(2010) Garlic was (and is) the primary staple in my mother’s kitchen. It sits in its own basket above a large basket of onions (it’s first cousin) on the floor. When I visited her yesterday, my mom was simmering a pot of Assyrian ‘Head and feet Soup’, a favorite winter cure all. The pungent broth calls for several bulbs (30-40 cloves) of the ancient medicinal herb. In our family garlic is not just a seasoning it is a food group.
The garlic cloves, from Meijers, were oversized and bulbous, unlike the puny ones from China that I found (4 for a dollar) at the mega Family Dollar that replaced the Rite Aid Drug store. Why the garlic traveled from China to Flint is a question not to be asked. Why the dollar store replaced the drug store is another.
I left a basket of freshly baked pita with my parents and returned with several beautiful bulbs. It was a mutually satisfying barter.
The plump cloves are carefully peeled and placed in a small saucepan. They are covered with a mix of canola and olive oil then gently simmered until the garlic is soft. The mixture is cooled then poured into a pint glass-canning jar. The garlic infused oil and the creamy cloves will live in my refrigerator. Both will find their way into spreads, breads, dressings and sauces.
Today cloves of the preserved garlic will flavor Chickpea Spread (Hummus) made with Garlic preserved in Olive Oil, the famous Arabic appetizer. Assyrians did not make hummus but many Lebanese and Syrian friends did.
In the late 60’s hummus began to appear at parties. It had become a trendy global health food. Often unrecognizable, the spread sometimes included foreign ingredients like soy sauce and dark sesame oil; it even came in a box and only required adding water.
Today hummus, like many other American products, has been spun into as many flavors as ice cream. Everything from roasted red pepper to caramelized onion hummus line the refrigerated grocery store shelves. Lemon has been replaced with citric acid, fresh garlic isn’t, and soybean oil steps in for the olive.
This Chickpea Spread (Hummus) made with Garlic preserved in Olive Oil is made with tahini, the Middle Eastern ground sesame seed paste. Tahini is an important source of calcium in a practically dairy-free diet. The preserved garlic lends a rich almost caramel taste to the spread. The bright fresh lemon juice balances the creaminess of the tahini. Of course it is best to use dried chickpeas that have been brined and simmered.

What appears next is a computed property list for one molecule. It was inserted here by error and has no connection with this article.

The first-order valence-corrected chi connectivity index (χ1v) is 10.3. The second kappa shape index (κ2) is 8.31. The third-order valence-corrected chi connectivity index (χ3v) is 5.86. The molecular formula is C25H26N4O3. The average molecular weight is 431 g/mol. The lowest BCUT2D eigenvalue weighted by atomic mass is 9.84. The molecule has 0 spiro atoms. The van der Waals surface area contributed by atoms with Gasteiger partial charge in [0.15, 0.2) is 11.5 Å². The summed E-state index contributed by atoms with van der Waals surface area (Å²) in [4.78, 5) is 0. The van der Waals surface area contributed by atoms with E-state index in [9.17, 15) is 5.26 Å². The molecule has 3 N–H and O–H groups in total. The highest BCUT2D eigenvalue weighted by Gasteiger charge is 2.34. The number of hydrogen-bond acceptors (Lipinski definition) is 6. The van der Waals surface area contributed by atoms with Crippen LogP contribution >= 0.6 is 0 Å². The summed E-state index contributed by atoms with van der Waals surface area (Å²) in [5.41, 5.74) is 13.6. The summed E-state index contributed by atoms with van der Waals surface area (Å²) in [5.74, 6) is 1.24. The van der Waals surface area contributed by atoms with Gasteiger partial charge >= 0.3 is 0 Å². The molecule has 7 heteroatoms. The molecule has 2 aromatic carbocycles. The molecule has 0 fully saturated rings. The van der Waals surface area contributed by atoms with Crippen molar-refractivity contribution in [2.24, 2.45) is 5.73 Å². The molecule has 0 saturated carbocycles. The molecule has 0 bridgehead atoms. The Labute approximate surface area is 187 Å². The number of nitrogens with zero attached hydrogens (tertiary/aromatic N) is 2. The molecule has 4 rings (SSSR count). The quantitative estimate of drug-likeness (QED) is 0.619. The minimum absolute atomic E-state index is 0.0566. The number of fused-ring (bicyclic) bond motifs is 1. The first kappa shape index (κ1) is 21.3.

Canned chickpeas are an easy and time saving choice. Arabic women run the cooked chickpeas between their hands to remove the skins. This produces a silky smooth spread. Leaving the chickpea skins intact creates a product that will have more texture.
Enjoy Hummus made with Preserved Garlic as a spread for flatbreads, a dip for fresh vegetables, or as part of a ‘meze’ platter with olives, pickles, and other appetizers.
Chickpea Spread (Hummus) made with Garlic preserved in Olive Oil
Makes enough for 4-6
Cook’s notes: Removing the skins from the chickpeas* produces a silky smooth hummus.
Make it your own: Cannellini or Great Northern beans are a good substitute for the chickpeas and they don’t require skinning.
2 cups Cooked Chickpeas, (or 2- 15 ounce cans), drained. Reserve the liquid from the cans or from cooking.
1/3 cup Garlic Cloves preserved in olive oil, or to taste (see separate recipe below)
2 tablespoons Tahini (sesame seed paste)
2 tablespoons Olive Oil from the garlic preserved in olive oil
¼ cup Fresh Lemon Juice or to taste
¼ teaspoon Sea Salt or to taste
2 tablespoons to ¼ cup Liquid from the canned chickpeas (or from cooking) to achieve the desired consistency.
Garnish: Cayenne pepper.
*Transfer the drained chickpeas into a large bowl. Cover the chickpeas with several inches of water. Gently rub the chickpeas between you hands to remove the skins. Use a small strainer to remove the skins, discard. Continue until all the skins have been removed. Drain the chickpeas.
Place all the ingredients in a food processor. Puree until it reaches the desired consistency adding more reserved liquid if needed.
Taste and adjust the seasonings.
Spread the hummus on a plate then sprinkle with some cayenne.
Garlic Preserved in Olive Oil
Cook’s notes: You can also use a combination of Canola and Olive Oil. The garlic cloves can also be slowly baked in a 300-degree oven.
You can purchase fresh, peeled, whole cloves of garlic at most grocery stores and ethnic markets.
Several bulbs of Fresh Garlic, about 20-30 cloves.
Break bulbs into cloves and peel. Leave whole
Olive Oil, enough to cover the cloves
Place the peeled cloves in a small pan. Cover with oil.
Cook over the lowest heat possible. Use a ‘flame tamer’ if necessary. Watch the garlic carefully to prevent burning. The cloves should not brown.
When the cloves are tender, remove the pan from the heat. The cloves are tender when they are easily pierced with a wooden skewer. Allow the oil to cool to room temperature.
Transfer the mixture to a glass jar. Cover and store in the refrigerator.